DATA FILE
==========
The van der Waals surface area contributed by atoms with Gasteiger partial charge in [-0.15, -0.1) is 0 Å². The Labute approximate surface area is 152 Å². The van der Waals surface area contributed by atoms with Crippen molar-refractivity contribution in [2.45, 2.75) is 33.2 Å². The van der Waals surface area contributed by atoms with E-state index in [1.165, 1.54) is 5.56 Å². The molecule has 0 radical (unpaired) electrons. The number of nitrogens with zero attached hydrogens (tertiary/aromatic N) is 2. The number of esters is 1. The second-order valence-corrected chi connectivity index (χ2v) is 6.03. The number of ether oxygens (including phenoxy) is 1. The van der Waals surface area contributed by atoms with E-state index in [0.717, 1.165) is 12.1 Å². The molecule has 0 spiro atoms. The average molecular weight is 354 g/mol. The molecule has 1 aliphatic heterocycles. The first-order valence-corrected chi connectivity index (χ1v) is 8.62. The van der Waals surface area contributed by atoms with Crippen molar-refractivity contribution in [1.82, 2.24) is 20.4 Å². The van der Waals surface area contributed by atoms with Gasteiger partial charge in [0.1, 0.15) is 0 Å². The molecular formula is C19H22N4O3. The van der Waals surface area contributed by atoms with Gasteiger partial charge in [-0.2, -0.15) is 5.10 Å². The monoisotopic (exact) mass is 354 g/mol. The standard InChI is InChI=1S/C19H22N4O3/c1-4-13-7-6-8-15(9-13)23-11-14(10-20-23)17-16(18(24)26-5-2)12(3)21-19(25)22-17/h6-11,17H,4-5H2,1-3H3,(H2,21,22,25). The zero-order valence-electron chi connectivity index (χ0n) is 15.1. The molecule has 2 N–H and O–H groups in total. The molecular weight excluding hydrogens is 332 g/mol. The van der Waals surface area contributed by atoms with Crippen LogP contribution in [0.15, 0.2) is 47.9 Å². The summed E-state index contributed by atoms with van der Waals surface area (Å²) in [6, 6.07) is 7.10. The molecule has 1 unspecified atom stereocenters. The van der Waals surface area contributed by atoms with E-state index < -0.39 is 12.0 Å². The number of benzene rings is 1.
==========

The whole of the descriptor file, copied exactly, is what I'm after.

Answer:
The van der Waals surface area contributed by atoms with Gasteiger partial charge in [-0.15, -0.1) is 0 Å². The Labute approximate surface area is 152 Å². The van der Waals surface area contributed by atoms with Crippen molar-refractivity contribution in [2.45, 2.75) is 33.2 Å². The van der Waals surface area contributed by atoms with E-state index in [1.165, 1.54) is 5.56 Å². The molecule has 0 radical (unpaired) electrons. The number of nitrogens with zero attached hydrogens (tertiary/aromatic N) is 2. The number of esters is 1. The second-order valence-corrected chi connectivity index (χ2v) is 6.03. The number of ether oxygens (including phenoxy) is 1. The van der Waals surface area contributed by atoms with E-state index in [0.717, 1.165) is 12.1 Å². The molecule has 0 spiro atoms. The average molecular weight is 354 g/mol. The molecule has 1 aliphatic heterocycles. The first-order valence-corrected chi connectivity index (χ1v) is 8.62. The van der Waals surface area contributed by atoms with Crippen molar-refractivity contribution in [1.82, 2.24) is 20.4 Å². The van der Waals surface area contributed by atoms with Gasteiger partial charge in [0.1, 0.15) is 0 Å². The molecular formula is C19H22N4O3. The van der Waals surface area contributed by atoms with Gasteiger partial charge in [-0.2, -0.15) is 5.10 Å². The monoisotopic (exact) mass is 354 g/mol. The standard InChI is InChI=1S/C19H22N4O3/c1-4-13-7-6-8-15(9-13)23-11-14(10-20-23)17-16(18(24)26-5-2)12(3)21-19(25)22-17/h6-11,17H,4-5H2,1-3H3,(H2,21,22,25). The zero-order valence-electron chi connectivity index (χ0n) is 15.1. The molecule has 2 N–H and O–H groups in total. The molecular weight excluding hydrogens is 332 g/mol. The van der Waals surface area contributed by atoms with Crippen LogP contribution in [0.15, 0.2) is 47.9 Å². The summed E-state index contributed by atoms with van der Waals surface area (Å²) in [6, 6.07) is 7.10. The molecule has 1 unspecified atom stereocenters. The van der Waals surface area contributed by atoms with E-state index < -0.39 is 12.0 Å². The number of benzene rings is 1.